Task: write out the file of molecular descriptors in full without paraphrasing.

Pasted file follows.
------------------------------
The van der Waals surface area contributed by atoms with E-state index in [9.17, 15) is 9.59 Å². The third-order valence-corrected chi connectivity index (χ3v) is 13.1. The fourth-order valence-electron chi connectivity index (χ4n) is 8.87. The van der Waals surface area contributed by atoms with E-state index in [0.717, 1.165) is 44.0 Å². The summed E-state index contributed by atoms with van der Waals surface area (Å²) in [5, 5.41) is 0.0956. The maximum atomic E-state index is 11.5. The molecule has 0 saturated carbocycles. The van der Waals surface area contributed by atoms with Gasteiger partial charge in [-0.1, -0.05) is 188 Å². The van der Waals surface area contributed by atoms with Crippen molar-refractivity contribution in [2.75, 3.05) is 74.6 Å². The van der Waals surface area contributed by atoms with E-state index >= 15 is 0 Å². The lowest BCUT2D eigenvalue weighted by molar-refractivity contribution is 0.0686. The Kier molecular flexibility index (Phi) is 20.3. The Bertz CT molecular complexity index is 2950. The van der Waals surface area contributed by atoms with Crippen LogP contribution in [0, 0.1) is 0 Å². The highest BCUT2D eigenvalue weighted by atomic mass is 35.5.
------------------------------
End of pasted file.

The van der Waals surface area contributed by atoms with E-state index in [9.17, 15) is 9.59 Å². The third-order valence-corrected chi connectivity index (χ3v) is 13.1. The fourth-order valence-electron chi connectivity index (χ4n) is 8.87. The van der Waals surface area contributed by atoms with E-state index in [0.717, 1.165) is 44.0 Å². The summed E-state index contributed by atoms with van der Waals surface area (Å²) in [5, 5.41) is 0.0956. The maximum atomic E-state index is 11.5. The molecule has 0 saturated carbocycles. The van der Waals surface area contributed by atoms with Gasteiger partial charge in [-0.1, -0.05) is 188 Å². The van der Waals surface area contributed by atoms with Crippen molar-refractivity contribution in [2.75, 3.05) is 74.6 Å². The van der Waals surface area contributed by atoms with E-state index >= 15 is 0 Å². The lowest BCUT2D eigenvalue weighted by molar-refractivity contribution is 0.0686. The Kier molecular flexibility index (Phi) is 20.3. The Bertz CT molecular complexity index is 2950. The van der Waals surface area contributed by atoms with Crippen LogP contribution in [0, 0.1) is 0 Å². The highest BCUT2D eigenvalue weighted by atomic mass is 35.5.